Key pro-austerity study based on incorrect math

Two Harvard economists whose work is the ideological basis of those advocating tough government austerity measures acknowledged Wednesday that their key study justifying lower government debt loads contained an important mathematical error.

Holes poked in analysis that claims high debt loads cause economies to shrink

Republican vice-presidential candidate Paul Ryan cited the report frequently on the campaign trail. (Brian Snyder/Reuters)

Two Harvard economists whose work is the ideological basis of those advocating tough government austerity measures acknowledged Wednesday that their key study justifying lower government debt loads contained an important mathematical error.

In 2010, Harvard professors Carmen Reinhart and Kenneth Rogoff published a report, titled "Public Debt Overhangs: Advanced-Economy Episodes Since 1800," which attempted to compile hundreds of years worth of data from advanced economies, to see what relationship, if any, exists between government debt loads and economic output.

One of the report's key findings was that heavily indebted nations — which the paper defines as those whose debt loads sit at more than 90 per cent of the country's GDP — generally tend to have sluggish or even shrinking economies over the long term.

A key line in the report concluded that countries where the debt-to-GDP ratio exceeds 90 per cent see their economies shrink by 0.1 per cent per year, on average.

That contention was a powerful argument in favour of austerity, the global trend that's currently leading governments the world over to slash their spending, cut back services, and reduce public sector workers in the name of paying down debt.

It was even cited by U.S. vice-presidential nominee Paul Ryan in his shadow budget that formed the basis of the Republican Party's campaign to take back the White House last year.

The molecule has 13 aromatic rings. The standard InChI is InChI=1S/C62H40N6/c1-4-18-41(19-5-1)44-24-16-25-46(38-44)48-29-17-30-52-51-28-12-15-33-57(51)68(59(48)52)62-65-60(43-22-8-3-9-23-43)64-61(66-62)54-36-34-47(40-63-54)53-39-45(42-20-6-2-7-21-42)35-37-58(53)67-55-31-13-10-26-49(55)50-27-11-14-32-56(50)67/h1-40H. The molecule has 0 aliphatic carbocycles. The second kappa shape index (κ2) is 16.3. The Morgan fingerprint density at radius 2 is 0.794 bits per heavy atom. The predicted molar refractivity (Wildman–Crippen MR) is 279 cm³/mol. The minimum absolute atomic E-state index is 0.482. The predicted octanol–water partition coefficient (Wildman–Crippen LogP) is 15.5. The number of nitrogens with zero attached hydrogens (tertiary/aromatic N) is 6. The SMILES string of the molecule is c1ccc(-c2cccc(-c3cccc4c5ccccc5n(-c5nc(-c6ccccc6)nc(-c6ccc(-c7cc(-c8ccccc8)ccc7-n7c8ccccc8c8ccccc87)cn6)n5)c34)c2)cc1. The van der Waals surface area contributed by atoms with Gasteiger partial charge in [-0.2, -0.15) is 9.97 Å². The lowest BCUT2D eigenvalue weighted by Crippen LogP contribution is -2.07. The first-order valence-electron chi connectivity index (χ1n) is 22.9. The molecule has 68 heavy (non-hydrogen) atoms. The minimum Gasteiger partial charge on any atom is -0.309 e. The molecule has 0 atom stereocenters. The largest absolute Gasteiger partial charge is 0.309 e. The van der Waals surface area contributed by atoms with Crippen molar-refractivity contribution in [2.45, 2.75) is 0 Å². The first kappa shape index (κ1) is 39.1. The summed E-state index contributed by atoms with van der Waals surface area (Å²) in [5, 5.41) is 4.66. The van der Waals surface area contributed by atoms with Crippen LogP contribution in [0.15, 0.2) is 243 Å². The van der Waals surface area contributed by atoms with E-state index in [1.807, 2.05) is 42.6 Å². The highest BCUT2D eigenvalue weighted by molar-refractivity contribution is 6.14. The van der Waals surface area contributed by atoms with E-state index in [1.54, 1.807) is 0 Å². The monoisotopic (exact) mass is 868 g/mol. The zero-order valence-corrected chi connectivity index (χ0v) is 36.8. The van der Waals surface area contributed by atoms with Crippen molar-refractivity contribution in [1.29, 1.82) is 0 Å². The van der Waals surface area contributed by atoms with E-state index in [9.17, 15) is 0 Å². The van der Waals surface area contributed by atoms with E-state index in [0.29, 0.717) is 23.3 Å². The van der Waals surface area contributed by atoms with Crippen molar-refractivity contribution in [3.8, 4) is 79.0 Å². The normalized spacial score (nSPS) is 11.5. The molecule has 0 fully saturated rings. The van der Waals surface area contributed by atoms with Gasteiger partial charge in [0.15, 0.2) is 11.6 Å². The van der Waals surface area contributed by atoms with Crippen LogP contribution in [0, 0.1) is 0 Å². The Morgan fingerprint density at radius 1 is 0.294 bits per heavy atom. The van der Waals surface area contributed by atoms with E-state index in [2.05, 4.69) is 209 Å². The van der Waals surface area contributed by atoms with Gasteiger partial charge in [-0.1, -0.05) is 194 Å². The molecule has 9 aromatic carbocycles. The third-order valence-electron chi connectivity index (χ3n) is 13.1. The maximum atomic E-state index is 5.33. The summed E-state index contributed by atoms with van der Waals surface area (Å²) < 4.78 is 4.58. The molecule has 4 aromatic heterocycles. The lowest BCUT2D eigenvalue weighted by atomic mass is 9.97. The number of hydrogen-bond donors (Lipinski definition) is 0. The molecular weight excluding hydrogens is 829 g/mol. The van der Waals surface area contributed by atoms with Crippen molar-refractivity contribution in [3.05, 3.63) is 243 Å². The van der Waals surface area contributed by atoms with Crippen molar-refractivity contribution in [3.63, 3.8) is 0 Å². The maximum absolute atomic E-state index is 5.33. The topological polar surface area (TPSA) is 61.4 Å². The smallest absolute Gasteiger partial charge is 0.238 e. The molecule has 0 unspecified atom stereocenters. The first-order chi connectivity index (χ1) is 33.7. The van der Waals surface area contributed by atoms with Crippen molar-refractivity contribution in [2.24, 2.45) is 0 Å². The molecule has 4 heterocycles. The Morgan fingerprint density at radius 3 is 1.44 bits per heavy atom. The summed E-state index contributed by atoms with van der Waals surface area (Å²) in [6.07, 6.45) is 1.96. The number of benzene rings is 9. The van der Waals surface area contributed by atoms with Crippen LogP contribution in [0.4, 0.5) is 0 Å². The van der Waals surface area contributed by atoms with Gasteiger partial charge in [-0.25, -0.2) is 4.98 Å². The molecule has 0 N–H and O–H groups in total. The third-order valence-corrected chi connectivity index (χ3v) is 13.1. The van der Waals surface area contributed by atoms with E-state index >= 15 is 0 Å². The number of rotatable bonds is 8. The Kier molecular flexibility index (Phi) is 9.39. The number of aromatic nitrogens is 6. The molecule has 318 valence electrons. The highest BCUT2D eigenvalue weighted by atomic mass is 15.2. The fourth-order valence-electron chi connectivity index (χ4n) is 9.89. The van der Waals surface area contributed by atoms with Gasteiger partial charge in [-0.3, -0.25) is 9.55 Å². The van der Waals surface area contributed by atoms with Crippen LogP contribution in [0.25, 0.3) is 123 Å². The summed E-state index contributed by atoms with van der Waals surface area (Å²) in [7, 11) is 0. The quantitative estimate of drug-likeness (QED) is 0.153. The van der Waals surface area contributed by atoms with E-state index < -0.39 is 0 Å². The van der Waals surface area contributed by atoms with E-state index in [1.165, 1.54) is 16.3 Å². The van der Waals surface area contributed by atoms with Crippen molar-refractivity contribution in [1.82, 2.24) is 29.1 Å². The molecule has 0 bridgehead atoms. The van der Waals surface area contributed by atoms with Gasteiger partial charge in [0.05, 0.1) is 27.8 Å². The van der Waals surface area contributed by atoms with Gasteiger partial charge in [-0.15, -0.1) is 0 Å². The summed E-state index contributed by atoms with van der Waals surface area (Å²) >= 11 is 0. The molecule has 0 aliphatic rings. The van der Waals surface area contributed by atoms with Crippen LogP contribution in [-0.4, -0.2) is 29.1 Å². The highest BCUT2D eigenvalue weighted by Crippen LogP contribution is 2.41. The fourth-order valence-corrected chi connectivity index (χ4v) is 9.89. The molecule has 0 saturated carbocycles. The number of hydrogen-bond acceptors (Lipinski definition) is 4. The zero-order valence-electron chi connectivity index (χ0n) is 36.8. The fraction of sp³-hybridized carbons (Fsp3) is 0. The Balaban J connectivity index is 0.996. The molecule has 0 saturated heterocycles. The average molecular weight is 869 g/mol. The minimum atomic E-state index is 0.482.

"Economists who have studied sovereign debt tell us that letting total debt rise above 90 per cent of GDP creates a drag on economic growth and intensifies the risk of a debt-fueled economic crisis," Ryan said on the campaign trail. He repeated the 90 per cent figure on a Fox News interview as recently as last month.

Mathematical error

The two academics have since published further research on the topic, and the original report was a key part of their New York Times best-selling book, This Time Is Different: Eight Centuries of Financial Folly.

But a trio of unheralded economists from the University of Massachusetts named Thomas Herndon, Michael Ash and Robert Pollin made headlines this week by going through Rogoff and Reinhart's work and discovering that the widely repeated 90 per cent threshold is in fact based on a mathematical error.

In recalculating the data, the trio discovered that data from certain years and certain countries were excluded from the average. When the complete data set is included, it shows that the average growth rate of countries with 90 per cent debt loads is 2.2 per cent — a significant difference from the 0.1 per cent decline.

That mistake "led to serious errors that inaccurately represent the relationship between public debt and growth," the trio said in their research published this week.

The new report set off a firestorm of reaction from academics and policymakers questioning the wisdom of tough austerity measures in a time when the global economy is struggling to gain traction.

America's debt load is currently in excess of 100 per cent of its GDP. And Canada's national debt load remains under 40 per cent of GDP, but that figure does not include debt accrued by the provinces. In many European nations, the debt-to-GDP ratio is in excess of 150 per cent.

Mistakes were made

Rogoff and Reinhart's initial reaction to the report was to point out that the core finding of their research — that high debt constrains growth — remains true, even after the recalculated figures are considered. And in a statement to news outlets Tuesday, Rogoff noted that the paper never attempted to draw a causal relationship between debt and economic output — it merely studied whether some sort of correlation existed.

In an emailed response to a request for comment Wednesday, Reinhart acknowledged to CBC News that some mistakes were made. 

"It is sobering that such an error slipped into one of our papers despite our best efforts to be consistently careful," she said. "We will redouble our efforts to avoid such errors in the future."

Reinhart reiterated, however, that even with the recalculated figures, the core finding of the research — that high debt is bad for the economy — remains true.

"We do not, however, believe this regrettable slip affects in any significant way the central message of the paper or that in our subsequent work," she said.

She notes that economic output during high debt periods is still less than half as much as what it is during low debt periods, even with updated figures.

"Herndon, Ash and Pollin have written a useful paper, finding a significant mistake in one of our figures, and helped reconcile why one result is out of line with all the other results in our original paper," she said.

"We have no issues with Herndon, Ash and Pollin for bringing attention to any data question regarding our work."